Boys and Girls Clubs of Greater Memphis still meeting expectations even during the pandemic

MEMPHIS, Tenn. — The Boys and Girls Clubs of Greater Memphis (BGCM) has been providing mentoring and teaching leadership skills in communities around the Mid-South since 1958.

What may surprise you is BGCM started as The Phoenix Club before joining with the national organization, Boys Club of America, where the group worked out of the old Memphis Mounted Police Station on Barksdale Street, in what is now called Midtown.

Fast-forward to today’s BGCM, and everything has changed except the important stuff. They still lead the way in their ability to provide safe, dependable community outlets or clubs to hundreds of boys and girls.

FOX13′s Mearl Purvis has always been aware of the difference BGCM makes, but said she somehow lost track of how strong the impact remains until she was doing a special report on the agency for FOX13 Family Focus Day of Giving. Photographer Erica Moody and Purvis were blown away by the two club members they met, as well as the staff.

How to donate to FOX13′s Family Focus Day of Giving campaign

They met 10-year-old Otis Morris, aka ‘Yung Hunnid,’ a club member at Ira Samelson Jr. Club. He is an up-and-coming rapper who has been on FOX13 news before when he was featured on a national talk show. Morris is charming, smart, adorable, and told us all we needed to hear to know BGCM must always be available to young people in the community.

“People are shooting and stuff. But in the Boys and Girls Club, you’re safe around brick walls. You can run around, benches to sit on, you have restrooms,” Morris said.

They also met Jase Greene. Greene is just nine years old, but he has an old soul as if he sits at the knee of a grandparent to pick up wise words and phrases. His take on the club added to our feeling that kids need a place like BGCM in every community.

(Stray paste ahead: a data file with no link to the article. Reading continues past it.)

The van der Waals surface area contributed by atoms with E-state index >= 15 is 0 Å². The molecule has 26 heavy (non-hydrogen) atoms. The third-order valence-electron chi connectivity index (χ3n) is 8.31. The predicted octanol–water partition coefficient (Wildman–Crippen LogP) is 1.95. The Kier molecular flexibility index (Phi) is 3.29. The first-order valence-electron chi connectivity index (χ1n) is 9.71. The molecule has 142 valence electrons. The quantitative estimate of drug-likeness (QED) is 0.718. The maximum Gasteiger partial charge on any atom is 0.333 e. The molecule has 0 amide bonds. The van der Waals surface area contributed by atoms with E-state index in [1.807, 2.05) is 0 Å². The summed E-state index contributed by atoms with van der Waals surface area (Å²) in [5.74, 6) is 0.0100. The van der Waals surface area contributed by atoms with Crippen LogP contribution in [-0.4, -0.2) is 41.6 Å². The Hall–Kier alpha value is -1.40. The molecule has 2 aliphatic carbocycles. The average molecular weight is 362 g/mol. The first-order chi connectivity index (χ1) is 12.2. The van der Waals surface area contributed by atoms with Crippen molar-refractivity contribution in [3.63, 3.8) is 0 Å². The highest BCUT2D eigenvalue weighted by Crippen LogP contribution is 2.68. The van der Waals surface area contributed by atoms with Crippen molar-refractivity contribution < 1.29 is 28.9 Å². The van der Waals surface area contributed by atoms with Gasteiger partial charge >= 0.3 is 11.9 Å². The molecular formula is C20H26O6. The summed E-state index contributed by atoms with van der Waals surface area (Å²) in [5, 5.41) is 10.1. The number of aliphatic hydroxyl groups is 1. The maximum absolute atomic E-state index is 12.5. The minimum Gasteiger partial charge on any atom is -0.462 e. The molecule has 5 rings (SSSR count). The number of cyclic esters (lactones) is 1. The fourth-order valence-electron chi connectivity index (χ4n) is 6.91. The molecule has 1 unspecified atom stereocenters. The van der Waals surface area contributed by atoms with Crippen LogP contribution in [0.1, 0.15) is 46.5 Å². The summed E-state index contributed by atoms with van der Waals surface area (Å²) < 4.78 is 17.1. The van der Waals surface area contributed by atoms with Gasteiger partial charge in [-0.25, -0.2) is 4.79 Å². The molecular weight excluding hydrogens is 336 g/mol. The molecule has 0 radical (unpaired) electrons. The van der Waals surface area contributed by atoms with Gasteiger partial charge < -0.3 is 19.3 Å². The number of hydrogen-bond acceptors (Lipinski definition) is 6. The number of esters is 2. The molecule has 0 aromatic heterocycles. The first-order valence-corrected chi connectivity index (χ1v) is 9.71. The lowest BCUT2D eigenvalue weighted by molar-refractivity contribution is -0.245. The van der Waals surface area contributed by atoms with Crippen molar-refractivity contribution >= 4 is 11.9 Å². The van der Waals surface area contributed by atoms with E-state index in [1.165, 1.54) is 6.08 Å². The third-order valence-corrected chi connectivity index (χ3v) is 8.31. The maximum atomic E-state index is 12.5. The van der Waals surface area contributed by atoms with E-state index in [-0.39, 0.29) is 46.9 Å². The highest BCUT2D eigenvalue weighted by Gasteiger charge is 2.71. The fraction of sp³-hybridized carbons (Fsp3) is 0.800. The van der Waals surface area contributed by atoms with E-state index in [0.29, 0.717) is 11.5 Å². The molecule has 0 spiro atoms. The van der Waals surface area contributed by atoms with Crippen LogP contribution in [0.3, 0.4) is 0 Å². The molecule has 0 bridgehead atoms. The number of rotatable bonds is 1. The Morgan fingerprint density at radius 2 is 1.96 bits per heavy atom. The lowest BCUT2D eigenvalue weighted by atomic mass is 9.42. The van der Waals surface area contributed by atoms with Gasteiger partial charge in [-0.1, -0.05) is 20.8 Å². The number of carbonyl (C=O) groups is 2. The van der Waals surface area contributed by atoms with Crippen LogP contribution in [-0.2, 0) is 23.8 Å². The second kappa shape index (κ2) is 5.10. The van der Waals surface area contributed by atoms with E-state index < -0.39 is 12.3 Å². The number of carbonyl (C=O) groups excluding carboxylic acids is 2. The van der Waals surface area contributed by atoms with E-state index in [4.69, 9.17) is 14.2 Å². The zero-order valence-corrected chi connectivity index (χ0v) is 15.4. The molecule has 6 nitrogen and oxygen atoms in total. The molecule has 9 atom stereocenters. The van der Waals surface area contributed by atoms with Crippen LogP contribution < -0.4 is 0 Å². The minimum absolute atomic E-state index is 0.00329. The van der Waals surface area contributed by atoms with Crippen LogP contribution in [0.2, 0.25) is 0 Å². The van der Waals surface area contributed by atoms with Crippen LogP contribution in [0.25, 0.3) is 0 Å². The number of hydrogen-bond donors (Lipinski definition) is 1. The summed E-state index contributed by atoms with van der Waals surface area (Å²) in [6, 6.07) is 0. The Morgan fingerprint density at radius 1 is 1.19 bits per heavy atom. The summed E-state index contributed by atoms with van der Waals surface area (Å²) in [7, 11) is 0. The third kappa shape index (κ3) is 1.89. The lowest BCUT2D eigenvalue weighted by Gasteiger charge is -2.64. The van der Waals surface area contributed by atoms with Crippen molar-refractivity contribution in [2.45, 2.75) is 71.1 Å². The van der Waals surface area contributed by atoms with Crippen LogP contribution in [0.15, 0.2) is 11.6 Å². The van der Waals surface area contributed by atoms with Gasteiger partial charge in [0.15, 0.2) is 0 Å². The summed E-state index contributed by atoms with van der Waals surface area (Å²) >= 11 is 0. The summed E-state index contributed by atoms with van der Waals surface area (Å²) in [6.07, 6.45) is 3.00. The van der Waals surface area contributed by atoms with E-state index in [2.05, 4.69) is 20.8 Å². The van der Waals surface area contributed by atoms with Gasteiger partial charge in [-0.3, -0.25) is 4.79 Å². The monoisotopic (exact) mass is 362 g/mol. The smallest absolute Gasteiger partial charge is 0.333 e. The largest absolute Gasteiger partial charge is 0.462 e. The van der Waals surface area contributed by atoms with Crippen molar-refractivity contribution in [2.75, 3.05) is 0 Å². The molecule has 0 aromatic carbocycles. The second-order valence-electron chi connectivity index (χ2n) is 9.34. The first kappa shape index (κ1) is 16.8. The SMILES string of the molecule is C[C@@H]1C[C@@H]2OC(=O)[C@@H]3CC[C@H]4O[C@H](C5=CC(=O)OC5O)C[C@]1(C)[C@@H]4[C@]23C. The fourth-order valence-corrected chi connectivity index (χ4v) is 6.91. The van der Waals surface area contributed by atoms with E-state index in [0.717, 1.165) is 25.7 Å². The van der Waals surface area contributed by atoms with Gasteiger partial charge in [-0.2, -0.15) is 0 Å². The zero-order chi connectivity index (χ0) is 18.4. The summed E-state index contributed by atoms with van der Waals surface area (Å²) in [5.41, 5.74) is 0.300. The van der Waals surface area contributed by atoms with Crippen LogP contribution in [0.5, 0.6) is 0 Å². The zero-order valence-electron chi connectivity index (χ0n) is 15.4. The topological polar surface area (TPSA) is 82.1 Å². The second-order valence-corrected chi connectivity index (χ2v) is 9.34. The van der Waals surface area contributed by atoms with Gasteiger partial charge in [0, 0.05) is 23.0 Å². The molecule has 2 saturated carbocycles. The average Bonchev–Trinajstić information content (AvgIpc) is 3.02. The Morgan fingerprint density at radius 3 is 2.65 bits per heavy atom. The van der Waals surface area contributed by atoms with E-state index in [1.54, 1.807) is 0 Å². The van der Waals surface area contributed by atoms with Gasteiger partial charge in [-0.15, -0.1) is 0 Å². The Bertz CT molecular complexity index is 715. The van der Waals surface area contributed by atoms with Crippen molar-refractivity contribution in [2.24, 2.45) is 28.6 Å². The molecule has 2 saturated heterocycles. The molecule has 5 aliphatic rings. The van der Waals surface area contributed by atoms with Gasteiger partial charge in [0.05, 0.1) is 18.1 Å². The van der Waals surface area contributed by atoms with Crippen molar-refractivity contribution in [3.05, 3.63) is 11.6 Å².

“Every day I come here, the Boys and Girls Club teaches me a new lesson in life, and it helps me every single day, and I remember that. When somebody treats me wrong, I know what to do. I don’t fight. I just know I can’t be friends with them,” Greene said.

Conflict resolution is part of what the club members are taught.

BGCM is no different from any other nonprofit that survived the pandemic in that they have struggled to maintain their funding level.

“Absolutely, it has been hard on our donors, which makes it equally hard on us. Just knowing that they may not know where their paycheck is coming from every month means they have to do and provide for their family, so it is a struggle daily, weekly, monthly to try to go out and talk to our donors,” said Rachel Reddin, the fundraising leader for BGCM. “It has definitely been a time that we will never forget.”

Reddin said the donations from corporations fell off dramatically, by more than 50% during 2020, but small gifts from individuals kept coming in at their normal level, helping keep them afloat.

“They are actually more important. Our individual donors are our heart and soul. They are the connection to our community,” Reddin said. “We have a lot that goes from five dollars a month to $25 a month to $150 a month. It really doesn’t matter. It’s the fact that you support us, and you support our mission.”

While the club members pay only $10 a year, there are nine traditional Clubs and one Technical Training Center that must be maintained, so the fundraising effort never stops.

The club members are taught how to give back to the communities that support them.

“Because so many people give to our kids’ lives, we try to encourage them to give back. Those programs have kids go to the community, whether it’s community clean up, volunteering at St. Jude Run, when they had a hurricane, we collected water,” said Gwendolyn Woods, director of Ira Samelson Jr. Clubs.

Building leadership skills, character development that leads to great choices, are ways to avoid crime and Woods says they have seen a slight decrease in crime in the neighborhoods where their clubs are located.

BGCM doesn’t turn any kid away, and they have a solid history of touching the lives of boys and girls who end up soaring to the top of their game as adults. Denzel Washington, Jennifer Lopez, Earvin “Magic” Johnson, Ne-Yo, Sugar Ray Leonard are all alumni of Boys and Girls Clubs of America.

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